With the US allowing depositors to withdraw their cash in full from crisis-hit Silicon Valley Bank (SVB), Indian startups have been able to process fund transfers worth $250-300 million in the past 24 hours, industry sources told FE. On an average, early-stage startups had cash balances of up to $2-3 million in US bank accounts, while larger startups had cash of around $20-25 million lying in SVB accounts, several founders and VCs said.
Industry players said that for funds transfer, firms need to first open new business bank accounts in the US as SVB still hasn’t resumed direct foreign transfers.
“All our portfolio companies banking with SVB have been able to move 100% of their money to other US-based banks. Cross-border transfers are not yet happening, but our portfolio companies are moving cash from SVB to another US Bank and then from there to India,” said Sanjay Swamy, managing partner at Prime Venture Partners. He said that for Indian startups, where a founder has a US social security number, a new bank account in the US can be opened faster within 24 hours. But in cases where founders do not hold a US social security, opening a US bank account could take up to five days or more.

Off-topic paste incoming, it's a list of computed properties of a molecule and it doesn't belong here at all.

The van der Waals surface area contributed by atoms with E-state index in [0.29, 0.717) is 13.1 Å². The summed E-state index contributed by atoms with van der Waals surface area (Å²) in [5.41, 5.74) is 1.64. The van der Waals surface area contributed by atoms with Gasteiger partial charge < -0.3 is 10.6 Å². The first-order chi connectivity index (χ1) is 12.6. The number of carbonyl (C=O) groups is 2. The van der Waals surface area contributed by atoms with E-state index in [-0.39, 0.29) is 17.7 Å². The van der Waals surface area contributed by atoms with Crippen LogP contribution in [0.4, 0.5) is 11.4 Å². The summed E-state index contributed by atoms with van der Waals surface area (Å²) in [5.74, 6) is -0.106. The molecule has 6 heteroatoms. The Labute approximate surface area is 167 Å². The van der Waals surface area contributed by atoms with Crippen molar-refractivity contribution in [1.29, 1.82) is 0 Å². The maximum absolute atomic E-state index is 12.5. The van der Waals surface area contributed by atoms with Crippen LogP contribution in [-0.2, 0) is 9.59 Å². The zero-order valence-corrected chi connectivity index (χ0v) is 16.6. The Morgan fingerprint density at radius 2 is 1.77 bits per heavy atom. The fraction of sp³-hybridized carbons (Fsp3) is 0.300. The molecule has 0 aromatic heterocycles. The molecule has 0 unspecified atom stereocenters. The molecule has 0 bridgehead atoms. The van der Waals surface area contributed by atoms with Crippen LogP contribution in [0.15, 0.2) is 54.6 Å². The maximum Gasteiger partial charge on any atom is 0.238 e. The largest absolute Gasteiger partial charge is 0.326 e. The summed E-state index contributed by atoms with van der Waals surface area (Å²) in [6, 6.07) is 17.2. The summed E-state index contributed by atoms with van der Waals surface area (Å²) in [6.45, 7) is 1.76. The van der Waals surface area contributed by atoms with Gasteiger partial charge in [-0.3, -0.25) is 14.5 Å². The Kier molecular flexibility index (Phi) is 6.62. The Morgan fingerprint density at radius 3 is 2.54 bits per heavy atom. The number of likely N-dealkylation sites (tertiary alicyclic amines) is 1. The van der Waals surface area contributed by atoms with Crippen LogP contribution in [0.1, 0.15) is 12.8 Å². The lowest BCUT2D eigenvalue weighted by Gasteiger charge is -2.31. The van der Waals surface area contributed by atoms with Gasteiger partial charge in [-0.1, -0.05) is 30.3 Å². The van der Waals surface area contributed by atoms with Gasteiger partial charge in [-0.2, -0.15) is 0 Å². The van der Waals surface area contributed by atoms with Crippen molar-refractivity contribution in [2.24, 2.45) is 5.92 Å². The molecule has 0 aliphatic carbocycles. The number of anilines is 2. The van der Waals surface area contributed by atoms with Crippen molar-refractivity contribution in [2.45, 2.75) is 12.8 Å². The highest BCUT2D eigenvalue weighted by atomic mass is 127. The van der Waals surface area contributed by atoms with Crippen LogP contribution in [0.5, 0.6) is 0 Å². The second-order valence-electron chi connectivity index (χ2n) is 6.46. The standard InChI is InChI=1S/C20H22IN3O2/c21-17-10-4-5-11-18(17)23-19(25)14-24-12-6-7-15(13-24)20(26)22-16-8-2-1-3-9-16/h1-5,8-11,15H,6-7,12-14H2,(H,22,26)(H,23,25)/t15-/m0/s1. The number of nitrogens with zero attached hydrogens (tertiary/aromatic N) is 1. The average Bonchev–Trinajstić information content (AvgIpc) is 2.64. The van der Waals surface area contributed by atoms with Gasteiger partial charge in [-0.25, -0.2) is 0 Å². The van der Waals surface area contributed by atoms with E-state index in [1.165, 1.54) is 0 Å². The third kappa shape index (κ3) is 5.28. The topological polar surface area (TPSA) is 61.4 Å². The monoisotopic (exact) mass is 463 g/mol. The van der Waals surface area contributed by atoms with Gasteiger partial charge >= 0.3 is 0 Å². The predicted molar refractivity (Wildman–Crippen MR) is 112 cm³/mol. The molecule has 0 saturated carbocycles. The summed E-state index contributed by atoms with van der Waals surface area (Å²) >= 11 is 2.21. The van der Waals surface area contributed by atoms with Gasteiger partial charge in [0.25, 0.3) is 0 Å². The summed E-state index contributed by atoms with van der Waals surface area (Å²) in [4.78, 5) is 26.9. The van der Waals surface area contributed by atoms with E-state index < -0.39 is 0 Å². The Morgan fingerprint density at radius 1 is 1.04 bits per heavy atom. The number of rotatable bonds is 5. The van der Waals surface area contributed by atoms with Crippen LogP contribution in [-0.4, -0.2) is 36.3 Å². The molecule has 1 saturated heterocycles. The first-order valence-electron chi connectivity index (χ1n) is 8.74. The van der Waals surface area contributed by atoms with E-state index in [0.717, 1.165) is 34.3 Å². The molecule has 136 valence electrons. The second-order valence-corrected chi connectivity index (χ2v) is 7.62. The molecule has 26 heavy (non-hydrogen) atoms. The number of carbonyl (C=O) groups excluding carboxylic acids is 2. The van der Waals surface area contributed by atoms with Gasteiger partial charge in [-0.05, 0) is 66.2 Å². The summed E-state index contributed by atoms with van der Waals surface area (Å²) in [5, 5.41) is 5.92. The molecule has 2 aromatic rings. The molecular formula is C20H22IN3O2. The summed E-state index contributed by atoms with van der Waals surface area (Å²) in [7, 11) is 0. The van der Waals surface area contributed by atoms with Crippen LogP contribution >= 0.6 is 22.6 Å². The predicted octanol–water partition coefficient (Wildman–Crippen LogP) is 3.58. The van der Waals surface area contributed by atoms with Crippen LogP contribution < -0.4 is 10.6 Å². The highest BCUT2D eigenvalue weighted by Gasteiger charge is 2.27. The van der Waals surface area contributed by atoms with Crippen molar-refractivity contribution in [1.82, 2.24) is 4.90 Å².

Sourabh Deorah, co-founder and CEO, Advantage Club, which was funded by Y Combinator, said that he moved around $2 million from SVB to another US bank account that was opened within 24 hours after the crisis-hit bank announced a full withdrawal facility on Monday.
“As a business, we have operations in 100 countries with our offices in five countries. So, most of the US-based capital used to get consumed outside India itself. But with the ongoing crisis at SVB, we had to open a fresh bank account in the US to then transfer it out to other offices. Usually, a wire transfer from a US bank to an Indian bank
SVB, which is currently under the receivership of the US Federal Deposit Insurance Corporation (FDIC), on March 13 said that all deposits had been transferred to Deposit Insurance National Bank of Santa Clara (DINB). DINB is a new bridge bank set up by the FDIC to primarily allow SVB depositors to access their cash on an immediate basis. Most Indian startups that are affected by the SVB collapse include those funded by US-based accelerators such as Y Combinator, where firms opt for a ‘flip structure’ with a parent entity registered in the US, particularly in Delaware. The ‘flip company’ structure has already become increasingly necessary for early-stage startups seeking to raise money from foreign investors. The process of flipping the holding structure involves transferring ownership of the company from an Indian entity to a foreign one, typically in a more investor-friendly jurisdiction.